Oklahoma City—On the drive to Santa Fe South High School in Oklahoma City, I passed an oil-drilling rig by the side of the highway and a skyscraper with a cross projected on it in white lights. It wasn’t exactly a scene that screamed “Democratic district,” and yet a Democratic district it is, thanks to a fifth-generation Oklahoman (and, as she likes to point out, fourth-generation Girl Scout) named Kendra Horn.
Horn won her race for the state’s Fifth Congressional District, which includes Oklahoma City, in 2018, part of a historic wave of first-time Democratic congresswomen. She became the first Democrat to hold the seat since 1974 and the first Democratic woman ever elected to federal office from Oklahoma. Her campaign, in a district that Donald Trump won by 14 points in 2016, was considered such a long shot that the Democratic Congressional Campaign Committee didn’t even bother to monitor the results on Election Day. She was the only woman to flip a seat that wasn’t listed anywhere as flippable; with a 1.4 percentage point margin of victory, hers was a narrow but significant achievement.
The momentous nature of Horn’s win seems in inverse proportion to the amount of recognition she has received outside Oklahoma, at least compared with other Democrats who swept the House in November 2018. This is partly because she doesn’t court media attention and prefers to focus on the less flashy bread-and-butter issues facing her constituents. It’s also because Oklahoma isn’t generally a place that people look to for trends, particularly not of the Democratic politics variety.
After all, Oklahoma prides itself on being among the most conservative states in the country. In 2012, Republicans gained control of the state legislature, the governorship, and all seven of its seats in Congress. Democratic representation was whittled down to a mere sliver. From abortion and gun rulings to the 4,800-pound monument of the 10 Commandments that once existed at the statehouse, Oklahoma has passed right-wing legislation that would seem comically extreme if it weren’t affecting people in real life. Trump carried Oklahoma by more than 36 points over Hillary Clinton in 2016; it was one of just two states where not a single county went for her. Yet in this fortress of deep red, Horn saw an opportunity where few others did.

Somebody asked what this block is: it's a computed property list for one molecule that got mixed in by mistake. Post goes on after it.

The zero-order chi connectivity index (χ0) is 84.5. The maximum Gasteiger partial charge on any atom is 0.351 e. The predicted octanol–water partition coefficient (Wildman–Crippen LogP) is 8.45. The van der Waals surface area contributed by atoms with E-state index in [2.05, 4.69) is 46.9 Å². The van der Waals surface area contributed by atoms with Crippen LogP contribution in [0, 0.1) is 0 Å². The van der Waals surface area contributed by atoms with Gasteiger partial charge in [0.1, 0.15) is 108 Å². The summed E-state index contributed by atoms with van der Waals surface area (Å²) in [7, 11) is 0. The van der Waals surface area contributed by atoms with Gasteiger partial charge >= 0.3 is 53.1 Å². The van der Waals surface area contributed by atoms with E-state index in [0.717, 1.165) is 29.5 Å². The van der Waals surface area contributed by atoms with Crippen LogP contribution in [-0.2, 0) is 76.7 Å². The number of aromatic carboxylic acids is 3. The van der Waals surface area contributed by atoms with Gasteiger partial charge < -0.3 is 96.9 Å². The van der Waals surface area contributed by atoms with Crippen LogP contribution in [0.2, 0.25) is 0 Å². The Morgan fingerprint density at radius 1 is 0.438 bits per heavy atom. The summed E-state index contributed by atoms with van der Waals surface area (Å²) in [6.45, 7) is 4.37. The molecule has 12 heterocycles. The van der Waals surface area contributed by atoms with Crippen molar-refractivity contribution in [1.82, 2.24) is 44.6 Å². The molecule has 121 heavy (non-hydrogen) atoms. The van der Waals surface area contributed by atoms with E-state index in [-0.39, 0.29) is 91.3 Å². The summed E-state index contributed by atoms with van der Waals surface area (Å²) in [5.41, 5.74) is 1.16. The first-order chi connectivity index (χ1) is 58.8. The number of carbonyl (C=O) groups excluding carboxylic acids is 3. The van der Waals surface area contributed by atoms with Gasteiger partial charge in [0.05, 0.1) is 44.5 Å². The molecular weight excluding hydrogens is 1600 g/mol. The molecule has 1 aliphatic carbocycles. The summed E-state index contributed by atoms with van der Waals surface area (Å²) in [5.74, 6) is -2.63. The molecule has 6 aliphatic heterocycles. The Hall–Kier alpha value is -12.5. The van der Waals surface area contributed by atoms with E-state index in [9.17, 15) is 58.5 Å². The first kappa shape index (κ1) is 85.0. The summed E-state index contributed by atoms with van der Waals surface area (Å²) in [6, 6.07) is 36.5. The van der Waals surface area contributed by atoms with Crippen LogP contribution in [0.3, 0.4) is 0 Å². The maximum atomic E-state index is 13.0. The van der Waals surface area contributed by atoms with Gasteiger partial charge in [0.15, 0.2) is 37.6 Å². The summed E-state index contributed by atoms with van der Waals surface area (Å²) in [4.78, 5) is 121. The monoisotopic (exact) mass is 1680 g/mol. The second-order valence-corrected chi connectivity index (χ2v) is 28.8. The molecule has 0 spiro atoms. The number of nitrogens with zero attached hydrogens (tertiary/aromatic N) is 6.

“It was really heartbreaking to see that a whole community didn’t have a voice,” she told me. “I saw a pathway and the potential to change the conversation. People think that if they’re in the minority, they might as well not show up, but a lot of really amazing things are happening here that get overlooked.”
Horn ran as a centrist, and that’s how she has functioned as a lawmaker. Once in office, she joined the fiscally conservative Blue Dog coalition. She’s an advocate for military spending and has said the best approach to border security “may include some form of a physical barrier.” She doesn’t support Medicare for All or proposals to raise the marginal tax rate on people earning more than $10 million a year.
Her approach doesn’t work everywhere, and it would be unwise to universalize centrism’s appeal. But Horn is meeting her voters where they are: in Oklahoma. And to them, how she won, why she won, and what it will take for her to keep her seat are questions that mean a great deal beyond their state’s borders.
“The entire Republican narrative in the state is that the Democrats are aligned with Satan and if we allow them to be in charge of things, we are all going to hell,” said Alyssa Fisher, the programs manager for Sally’s List, an organization that trains progressive women to run for office in Oklahoma. “This intense partisanship America is dealing with today? That was developed, curated, fostered, birthed here in Oklahoma. Listening to leaders like Kendra is the only way to make momentum in a world where other people genuinely believe your side is evil.”
With her shoulder-length blond hair, earnest intensity, strong work ethic, and love of civics, Horn, 43, has an air of wonky sincerity. She’s fascinated by anything that has to do with outer space and used to teach a yoga class, leading one constituent to mention her impressive ability to hold a squat “for like 30 minutes.”
Horn attended college at the University of Tulsa and graduated from Southern Methodist University’s Dedman School of Law in Dallas. She’s had a varied career, including stints as a lawyer, leading communications for the Space Foundation, and managing political campaigns in the state. In 2015 she served as the executive director of Sally’s List and helped found Women Lead Oklahoma, another organization dedicated to getting more women into politics. (In national rankings of women’s participation, Oklahoma is toward the bottom.)